When I left off on the Hart Crane post below I was in a hotel room in Cleveland, and running off to lead a workshop for grad students there. Now that I've been back a few days, I've found myself turning to the materials on Crane that my good hosts in Garrettsville provided: some of his letters, and some interesting essays on the poet's life and work in a back issue of THE HIRAM POETRY REVIEW, which is published at the college in Garrettsville. (Where, by the way, a sandstone statue of James Garfield, a Garrettsville citizen, was recently cleanly beheaded; his incompletely body stands beside a chapel, looking quite lost.) I also re-read Richard Howard's poem on Crane -- with its compelling moments in a cruising area down under the shadows of the Brooklyn Bridge. And I've been thinking of "Voyages" -- Crane's masterwork -- in relation to a terrific chapbook I'm introducing for the PSA by a young St. Louis poet named Haines Eason. The speaker is "Voyages" takes the greatest ecstatic pleasure in being "lost at sea" -- rocked in the ocean of passion, where "sleep, death, desire close round one instant in one floating flower" -- as good a description of orgasm as any I can think of.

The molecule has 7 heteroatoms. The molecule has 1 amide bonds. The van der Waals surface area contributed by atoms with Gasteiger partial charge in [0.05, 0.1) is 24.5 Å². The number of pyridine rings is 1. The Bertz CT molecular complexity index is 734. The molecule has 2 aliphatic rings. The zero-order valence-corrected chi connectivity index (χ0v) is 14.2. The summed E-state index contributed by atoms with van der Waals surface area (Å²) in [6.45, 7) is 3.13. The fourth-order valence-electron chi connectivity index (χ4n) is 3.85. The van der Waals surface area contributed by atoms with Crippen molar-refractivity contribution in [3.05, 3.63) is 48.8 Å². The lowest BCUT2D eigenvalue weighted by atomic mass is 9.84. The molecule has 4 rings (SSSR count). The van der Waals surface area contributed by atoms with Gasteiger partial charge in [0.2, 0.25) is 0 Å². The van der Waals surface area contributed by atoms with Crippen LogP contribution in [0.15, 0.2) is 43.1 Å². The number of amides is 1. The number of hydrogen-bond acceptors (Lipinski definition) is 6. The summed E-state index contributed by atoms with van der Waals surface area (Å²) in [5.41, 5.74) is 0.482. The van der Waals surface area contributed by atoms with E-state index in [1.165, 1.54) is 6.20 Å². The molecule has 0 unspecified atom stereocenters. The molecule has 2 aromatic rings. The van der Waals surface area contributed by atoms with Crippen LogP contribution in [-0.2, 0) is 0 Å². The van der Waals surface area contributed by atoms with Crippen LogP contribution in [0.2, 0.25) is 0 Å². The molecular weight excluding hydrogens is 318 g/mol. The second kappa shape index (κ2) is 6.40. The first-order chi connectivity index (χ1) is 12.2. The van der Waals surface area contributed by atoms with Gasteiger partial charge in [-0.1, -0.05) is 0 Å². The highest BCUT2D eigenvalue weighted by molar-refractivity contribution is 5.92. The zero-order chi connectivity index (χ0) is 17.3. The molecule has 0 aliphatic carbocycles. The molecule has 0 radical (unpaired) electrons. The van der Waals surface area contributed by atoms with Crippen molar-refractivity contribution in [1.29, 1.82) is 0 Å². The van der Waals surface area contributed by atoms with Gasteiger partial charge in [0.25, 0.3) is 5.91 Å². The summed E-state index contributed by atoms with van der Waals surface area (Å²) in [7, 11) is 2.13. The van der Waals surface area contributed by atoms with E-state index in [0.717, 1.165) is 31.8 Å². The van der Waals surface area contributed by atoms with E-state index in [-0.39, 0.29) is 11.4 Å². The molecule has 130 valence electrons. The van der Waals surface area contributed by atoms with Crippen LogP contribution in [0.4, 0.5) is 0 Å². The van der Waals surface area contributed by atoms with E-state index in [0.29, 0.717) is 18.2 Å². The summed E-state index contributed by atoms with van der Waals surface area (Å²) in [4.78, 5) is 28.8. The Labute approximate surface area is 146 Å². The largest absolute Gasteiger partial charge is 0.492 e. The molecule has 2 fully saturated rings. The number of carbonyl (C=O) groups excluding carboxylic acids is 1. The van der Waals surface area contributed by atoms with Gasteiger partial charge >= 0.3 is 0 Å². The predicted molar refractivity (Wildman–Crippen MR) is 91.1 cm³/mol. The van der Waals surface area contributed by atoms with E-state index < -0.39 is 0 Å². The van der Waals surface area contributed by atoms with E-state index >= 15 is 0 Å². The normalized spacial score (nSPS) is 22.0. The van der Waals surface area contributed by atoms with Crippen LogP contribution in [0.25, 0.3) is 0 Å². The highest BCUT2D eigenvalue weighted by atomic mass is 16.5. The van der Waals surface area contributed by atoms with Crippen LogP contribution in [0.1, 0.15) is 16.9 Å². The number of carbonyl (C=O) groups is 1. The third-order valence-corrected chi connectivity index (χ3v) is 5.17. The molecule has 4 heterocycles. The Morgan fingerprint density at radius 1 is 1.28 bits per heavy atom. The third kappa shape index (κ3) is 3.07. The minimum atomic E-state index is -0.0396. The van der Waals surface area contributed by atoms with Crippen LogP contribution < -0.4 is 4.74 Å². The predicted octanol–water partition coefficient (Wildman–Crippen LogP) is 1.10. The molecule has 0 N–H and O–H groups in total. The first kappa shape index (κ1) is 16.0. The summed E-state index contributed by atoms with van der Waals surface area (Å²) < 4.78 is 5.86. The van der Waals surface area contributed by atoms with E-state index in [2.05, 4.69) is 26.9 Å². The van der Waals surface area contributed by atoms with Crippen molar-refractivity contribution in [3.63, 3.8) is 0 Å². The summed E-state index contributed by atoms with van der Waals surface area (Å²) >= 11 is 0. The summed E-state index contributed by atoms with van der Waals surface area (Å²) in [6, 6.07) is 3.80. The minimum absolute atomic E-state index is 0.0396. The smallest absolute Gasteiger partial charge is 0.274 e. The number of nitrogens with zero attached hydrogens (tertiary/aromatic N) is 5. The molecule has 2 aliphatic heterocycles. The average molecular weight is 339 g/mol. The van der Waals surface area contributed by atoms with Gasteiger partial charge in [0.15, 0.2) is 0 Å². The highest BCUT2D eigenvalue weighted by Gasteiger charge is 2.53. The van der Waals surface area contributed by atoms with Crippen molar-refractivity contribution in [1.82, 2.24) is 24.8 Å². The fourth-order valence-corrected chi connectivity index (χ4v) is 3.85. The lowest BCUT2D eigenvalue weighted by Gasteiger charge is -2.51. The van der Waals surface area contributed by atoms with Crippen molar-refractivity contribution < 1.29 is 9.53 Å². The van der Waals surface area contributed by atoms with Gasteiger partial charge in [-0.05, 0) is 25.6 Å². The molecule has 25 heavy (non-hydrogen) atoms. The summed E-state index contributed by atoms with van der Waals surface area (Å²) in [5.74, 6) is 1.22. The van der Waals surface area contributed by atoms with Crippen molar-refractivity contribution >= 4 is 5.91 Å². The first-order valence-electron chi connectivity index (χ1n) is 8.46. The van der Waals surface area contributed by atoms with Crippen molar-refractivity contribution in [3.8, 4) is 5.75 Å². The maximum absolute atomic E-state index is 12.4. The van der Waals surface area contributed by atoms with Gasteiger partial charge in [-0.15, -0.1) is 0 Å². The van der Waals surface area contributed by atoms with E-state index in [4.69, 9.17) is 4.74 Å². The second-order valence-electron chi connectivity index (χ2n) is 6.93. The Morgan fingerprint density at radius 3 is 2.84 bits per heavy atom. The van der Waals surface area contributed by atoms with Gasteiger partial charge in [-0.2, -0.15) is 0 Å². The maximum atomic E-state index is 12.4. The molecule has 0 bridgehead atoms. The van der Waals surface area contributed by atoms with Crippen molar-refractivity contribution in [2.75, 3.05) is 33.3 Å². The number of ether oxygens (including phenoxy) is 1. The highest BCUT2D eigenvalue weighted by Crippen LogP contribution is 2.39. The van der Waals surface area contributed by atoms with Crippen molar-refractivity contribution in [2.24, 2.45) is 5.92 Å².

Now I think I have to add to what I've said below only a note about the poignancy of Crane's grave. The cemetery in Garrettsville is hilly and sloping. The leaves were turning, and I brought home a few mottled maple leaves fallen near the gravestone. One of our hosts' parents were buried just down the hill, which made it seem like we'd entered into a community. And because Hart's body wasn't there, and because he had no stone of his own but was forever inscribed under his father's shadow, he seemed permanently fixed on the margin: regarded from a distance, and yet still somehow one of their own, forever an Ohio boy yet never entirely claimed.